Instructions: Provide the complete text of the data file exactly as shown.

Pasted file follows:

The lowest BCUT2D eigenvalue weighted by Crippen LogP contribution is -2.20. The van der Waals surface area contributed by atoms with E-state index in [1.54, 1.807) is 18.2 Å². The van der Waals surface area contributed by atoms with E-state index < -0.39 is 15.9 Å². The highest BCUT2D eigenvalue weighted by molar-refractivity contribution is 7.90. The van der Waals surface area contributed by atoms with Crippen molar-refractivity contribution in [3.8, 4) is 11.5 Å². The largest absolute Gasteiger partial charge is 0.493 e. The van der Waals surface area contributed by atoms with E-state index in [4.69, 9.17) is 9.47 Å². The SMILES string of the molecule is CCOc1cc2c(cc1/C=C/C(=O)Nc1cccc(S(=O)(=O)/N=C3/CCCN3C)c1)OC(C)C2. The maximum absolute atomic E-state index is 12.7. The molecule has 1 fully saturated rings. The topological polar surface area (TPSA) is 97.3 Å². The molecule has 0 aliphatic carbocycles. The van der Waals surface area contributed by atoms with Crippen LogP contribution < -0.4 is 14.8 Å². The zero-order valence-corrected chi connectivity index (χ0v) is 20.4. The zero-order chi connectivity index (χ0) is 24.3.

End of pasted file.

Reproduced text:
The lowest BCUT2D eigenvalue weighted by Crippen LogP contribution is -2.20. The van der Waals surface area contributed by atoms with E-state index in [1.54, 1.807) is 18.2 Å². The van der Waals surface area contributed by atoms with E-state index < -0.39 is 15.9 Å². The highest BCUT2D eigenvalue weighted by molar-refractivity contribution is 7.90. The van der Waals surface area contributed by atoms with Crippen molar-refractivity contribution in [3.8, 4) is 11.5 Å². The largest absolute Gasteiger partial charge is 0.493 e. The van der Waals surface area contributed by atoms with E-state index in [4.69, 9.17) is 9.47 Å². The SMILES string of the molecule is CCOc1cc2c(cc1/C=C/C(=O)Nc1cccc(S(=O)(=O)/N=C3/CCCN3C)c1)OC(C)C2. The maximum absolute atomic E-state index is 12.7. The molecule has 1 fully saturated rings. The topological polar surface area (TPSA) is 97.3 Å². The molecule has 0 aliphatic carbocycles. The van der Waals surface area contributed by atoms with Crippen LogP contribution < -0.4 is 14.8 Å². The zero-order valence-corrected chi connectivity index (χ0v) is 20.4. The zero-order chi connectivity index (χ0) is 24.3.